Back to School: College Students, Banks, & Credit Cards

Good Morning and Happy Monday! With every week that passes the “Back to School” season is coming closer and closer into view. Parents are seeing the light at the end of the tunnel while students and even some teachers are dreading going back to the classroom. I have been thinking about writing a post like this for a while because I remember all too well the abundance of “FREE” t-shirts, water bottles, and even iPod nanos given to us students at Spelman College to urge us to sign up for credit card offers and bank accounts. Simply put, banks and credit card companies target students and what separates the students who kill their credit earlier on and those who become financially savvy adults is knowledge. What makes it ironic, though, is the idea for this post came from my own memories and experiences as a college student, only to have suspensions of credit card companies and banks confirmed Friday on a visit to Clark Atlanta University for freshman orientation.

Do Not Open an Account without Researching the Bank
I guess in this economy, banks have scaled back on their swag. I saw a few t-shirt being given out, some water bottles, a nice highlighter set, but no iPods (sorry students). Now I’m not saying credit card companies and banks are evil, you just have to know how to play the game. Banks are becoming increasingly aggressive when it comes to recruiting the business of college students. This can be used to your benefit with a little bit of research
and patience because the banks are presenting more competitive offering to beat out the other banks. College students and parents, if the bank cannot offer you FREE checking, FREE online banking, and most importantly for the student, no minimum balance, then walk away because another bank will.

Location, Location, Location
I remember taking a weekend with my parents to drive around the campus and surrounding areas of Hampton University in Hampton, VA. I figured I needed to know how to get to all of my favorite places like Target, restaurants, and the mall. My parents, however, thought it was important that I knew where the closest bank, grocery store, and hair salon (shout out to my mom for trying to maintain my whip appeal) were located. My advice for you is to get acquainted with the area. The bank from your hometown might not be available in the city where you or your student will be attending school, therefore learning the area is important in trying to find the best bank. Now let’s take a moment for the other factors that could influence your decision to pick a bank. Will you be a commuter or resident? Is there a bank already on your campus? Are there shuttle services offered to get you back and forth? Are there any banks located within walking distance? If you cannot physically get to a bank it doesn’t matter whether it is a great one or not.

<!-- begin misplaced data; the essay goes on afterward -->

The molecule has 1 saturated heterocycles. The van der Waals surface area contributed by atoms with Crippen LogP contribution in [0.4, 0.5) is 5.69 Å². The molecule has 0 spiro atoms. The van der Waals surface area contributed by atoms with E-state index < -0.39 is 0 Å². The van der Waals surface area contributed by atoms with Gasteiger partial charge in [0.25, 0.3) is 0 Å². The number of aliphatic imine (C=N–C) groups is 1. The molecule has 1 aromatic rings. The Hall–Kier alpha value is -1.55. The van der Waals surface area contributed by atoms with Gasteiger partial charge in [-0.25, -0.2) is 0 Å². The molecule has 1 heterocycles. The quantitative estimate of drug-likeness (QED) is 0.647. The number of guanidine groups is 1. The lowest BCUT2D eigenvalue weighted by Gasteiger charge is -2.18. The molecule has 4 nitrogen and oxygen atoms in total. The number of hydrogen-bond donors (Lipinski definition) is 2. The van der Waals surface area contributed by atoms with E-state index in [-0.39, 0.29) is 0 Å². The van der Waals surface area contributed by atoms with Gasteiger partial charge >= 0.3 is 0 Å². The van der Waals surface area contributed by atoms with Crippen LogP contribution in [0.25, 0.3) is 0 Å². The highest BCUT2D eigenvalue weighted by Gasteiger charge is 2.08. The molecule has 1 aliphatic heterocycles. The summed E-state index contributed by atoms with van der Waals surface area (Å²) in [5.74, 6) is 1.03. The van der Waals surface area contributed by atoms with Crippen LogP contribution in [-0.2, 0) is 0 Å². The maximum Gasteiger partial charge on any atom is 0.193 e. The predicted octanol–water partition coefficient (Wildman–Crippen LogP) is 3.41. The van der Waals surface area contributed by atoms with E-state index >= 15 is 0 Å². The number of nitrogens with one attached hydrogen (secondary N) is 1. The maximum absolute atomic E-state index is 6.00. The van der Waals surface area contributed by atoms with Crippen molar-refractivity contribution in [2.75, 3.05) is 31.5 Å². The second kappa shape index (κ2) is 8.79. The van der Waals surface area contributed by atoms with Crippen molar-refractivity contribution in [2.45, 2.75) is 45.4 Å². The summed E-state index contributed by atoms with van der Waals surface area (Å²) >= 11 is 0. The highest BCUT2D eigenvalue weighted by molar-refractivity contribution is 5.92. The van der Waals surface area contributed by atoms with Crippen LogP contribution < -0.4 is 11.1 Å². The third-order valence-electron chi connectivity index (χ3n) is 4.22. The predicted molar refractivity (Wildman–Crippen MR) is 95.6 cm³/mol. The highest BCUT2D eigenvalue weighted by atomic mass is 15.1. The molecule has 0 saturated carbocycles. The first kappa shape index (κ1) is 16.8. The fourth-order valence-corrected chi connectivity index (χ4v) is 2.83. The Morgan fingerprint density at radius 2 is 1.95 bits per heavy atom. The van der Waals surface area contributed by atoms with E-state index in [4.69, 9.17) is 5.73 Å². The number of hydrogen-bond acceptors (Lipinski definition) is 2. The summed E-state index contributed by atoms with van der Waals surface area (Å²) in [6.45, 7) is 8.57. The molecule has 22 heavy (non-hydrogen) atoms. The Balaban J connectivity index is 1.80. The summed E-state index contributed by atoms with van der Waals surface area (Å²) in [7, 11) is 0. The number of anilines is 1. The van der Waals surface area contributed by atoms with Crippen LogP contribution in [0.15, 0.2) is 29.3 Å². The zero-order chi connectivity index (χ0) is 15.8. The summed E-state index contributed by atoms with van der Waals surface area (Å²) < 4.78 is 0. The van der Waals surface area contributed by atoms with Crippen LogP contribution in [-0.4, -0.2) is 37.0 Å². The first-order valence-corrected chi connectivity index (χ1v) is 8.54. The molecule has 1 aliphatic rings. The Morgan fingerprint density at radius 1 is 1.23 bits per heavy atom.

Credit Cards and the Credit Card Act of 2009
Pay off your credit card balance in FULL each month. By doing this, it forces you to really stop and think about your purchases because resetting your balance each month causes you to buy only what you can afford. American Express, for example, makes cardholders pay in full. Think about it, it is a win- win situation because you don’t fall into the increasing numbers of consumers who are in serious debt due to credit card spending and they get their money on time. The College Board adds, “Credit cards are actually high-interest loans in disguise. Companies may lend you money, but they get it all back and a lot more by charging you fees. Finance charges on the unpaid portion of your bill can be as much as 25 percent each month, and cash-advance fees have even higher interest rates. Annual fees just to carry the card in your wallet range from $20 to $100; there are also late-payment fees, typically $25-$50. Not paying off the entire amount in your account each month can lead to big finance charges.”

It is important to know that a lot of the information written for students and parents about student banking and credit cards was written before President Obama signed the Credit Card Act into law. Now, credit card issuers are banned from issuing credit cards to anyone under 21, unless they have adult co-signers on the accounts or can show proof they have enough income to repay the card debt. That’s right; it’s not just the students’ credit score that is at risk. Bad financial decisions of students will directly affect the credit of their adult co-signer. The Credit Card Act of 2009 also stated that credit card companies must stay at least 1,000 feet from college campuses if they are offering freebies to entice student to apply for credit cards.

To be honest, I didn’t get a credit card until I was weeks before graduating from Spelman College. I waited because I was not sure if I could handle the financial responsibility that I had witnessed other fail. I knew I would already have to worry about my girl Sallie Mae and the student loans I was owe her, so I didn’t want to add the extra stress of credit card debt as well. It worked for me and yes, I recognize that every situation is different. Before applying for a credit card and/or opening a student banking account, do your research. A good starting place would be my 5 Non-Negotiable for Students and Banks. College should be one of the best times of your life so don’t taint it with worries over bad finances. Start smart, create great habits, and end on top.

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